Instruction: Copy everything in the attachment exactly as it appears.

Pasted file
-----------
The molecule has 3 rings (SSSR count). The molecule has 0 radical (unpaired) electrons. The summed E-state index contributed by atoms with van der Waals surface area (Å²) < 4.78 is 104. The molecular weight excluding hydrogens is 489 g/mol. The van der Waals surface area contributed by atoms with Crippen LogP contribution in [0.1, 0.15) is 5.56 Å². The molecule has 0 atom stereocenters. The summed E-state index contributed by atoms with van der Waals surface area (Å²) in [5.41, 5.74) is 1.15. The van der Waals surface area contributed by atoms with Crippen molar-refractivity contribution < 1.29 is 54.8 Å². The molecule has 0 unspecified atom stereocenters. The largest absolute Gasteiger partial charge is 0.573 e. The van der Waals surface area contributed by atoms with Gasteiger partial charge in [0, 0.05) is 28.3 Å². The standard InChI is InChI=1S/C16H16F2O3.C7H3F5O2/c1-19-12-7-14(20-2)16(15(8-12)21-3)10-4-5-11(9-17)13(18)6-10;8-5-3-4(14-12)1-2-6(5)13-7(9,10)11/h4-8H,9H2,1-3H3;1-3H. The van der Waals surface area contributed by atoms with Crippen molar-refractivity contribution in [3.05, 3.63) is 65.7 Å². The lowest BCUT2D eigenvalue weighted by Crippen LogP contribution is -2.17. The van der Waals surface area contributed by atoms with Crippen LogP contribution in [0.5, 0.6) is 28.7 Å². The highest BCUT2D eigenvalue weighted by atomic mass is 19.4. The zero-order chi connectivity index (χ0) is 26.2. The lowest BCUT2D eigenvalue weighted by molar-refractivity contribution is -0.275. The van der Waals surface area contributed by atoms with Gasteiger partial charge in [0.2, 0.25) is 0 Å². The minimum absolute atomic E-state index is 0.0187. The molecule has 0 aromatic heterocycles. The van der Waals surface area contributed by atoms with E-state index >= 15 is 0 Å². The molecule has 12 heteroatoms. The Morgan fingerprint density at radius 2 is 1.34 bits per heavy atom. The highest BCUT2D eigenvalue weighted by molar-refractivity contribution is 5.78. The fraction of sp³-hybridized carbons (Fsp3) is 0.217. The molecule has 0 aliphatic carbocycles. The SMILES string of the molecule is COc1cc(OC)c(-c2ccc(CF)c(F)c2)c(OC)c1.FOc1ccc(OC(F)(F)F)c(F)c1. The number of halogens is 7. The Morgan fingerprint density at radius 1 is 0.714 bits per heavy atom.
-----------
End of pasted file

The molecule has 3 rings (SSSR count). The molecule has 0 radical (unpaired) electrons. The summed E-state index contributed by atoms with van der Waals surface area (Å²) < 4.78 is 104. The molecular weight excluding hydrogens is 489 g/mol. The van der Waals surface area contributed by atoms with Crippen LogP contribution in [0.1, 0.15) is 5.56 Å². The molecule has 0 atom stereocenters. The summed E-state index contributed by atoms with van der Waals surface area (Å²) in [5.41, 5.74) is 1.15. The van der Waals surface area contributed by atoms with Crippen molar-refractivity contribution < 1.29 is 54.8 Å². The molecule has 0 unspecified atom stereocenters. The largest absolute Gasteiger partial charge is 0.573 e. The van der Waals surface area contributed by atoms with Gasteiger partial charge in [0, 0.05) is 28.3 Å². The standard InChI is InChI=1S/C16H16F2O3.C7H3F5O2/c1-19-12-7-14(20-2)16(15(8-12)21-3)10-4-5-11(9-17)13(18)6-10;8-5-3-4(14-12)1-2-6(5)13-7(9,10)11/h4-8H,9H2,1-3H3;1-3H. The van der Waals surface area contributed by atoms with Crippen molar-refractivity contribution in [3.05, 3.63) is 65.7 Å². The lowest BCUT2D eigenvalue weighted by Crippen LogP contribution is -2.17. The van der Waals surface area contributed by atoms with Crippen LogP contribution in [0.5, 0.6) is 28.7 Å². The highest BCUT2D eigenvalue weighted by atomic mass is 19.4. The zero-order chi connectivity index (χ0) is 26.2. The lowest BCUT2D eigenvalue weighted by molar-refractivity contribution is -0.275. The van der Waals surface area contributed by atoms with Gasteiger partial charge in [0.2, 0.25) is 0 Å². The minimum absolute atomic E-state index is 0.0187. The molecule has 0 aromatic heterocycles. The van der Waals surface area contributed by atoms with E-state index >= 15 is 0 Å². The molecule has 12 heteroatoms. The Morgan fingerprint density at radius 2 is 1.34 bits per heavy atom. The highest BCUT2D eigenvalue weighted by molar-refractivity contribution is 5.78. The fraction of sp³-hybridized carbons (Fsp3) is 0.217. The molecule has 0 aliphatic carbocycles. The SMILES string of the molecule is COc1cc(OC)c(-c2ccc(CF)c(F)c2)c(OC)c1.FOc1ccc(OC(F)(F)F)c(F)c1. The number of halogens is 7. The Morgan fingerprint density at radius 1 is 0.714 bits per heavy atom.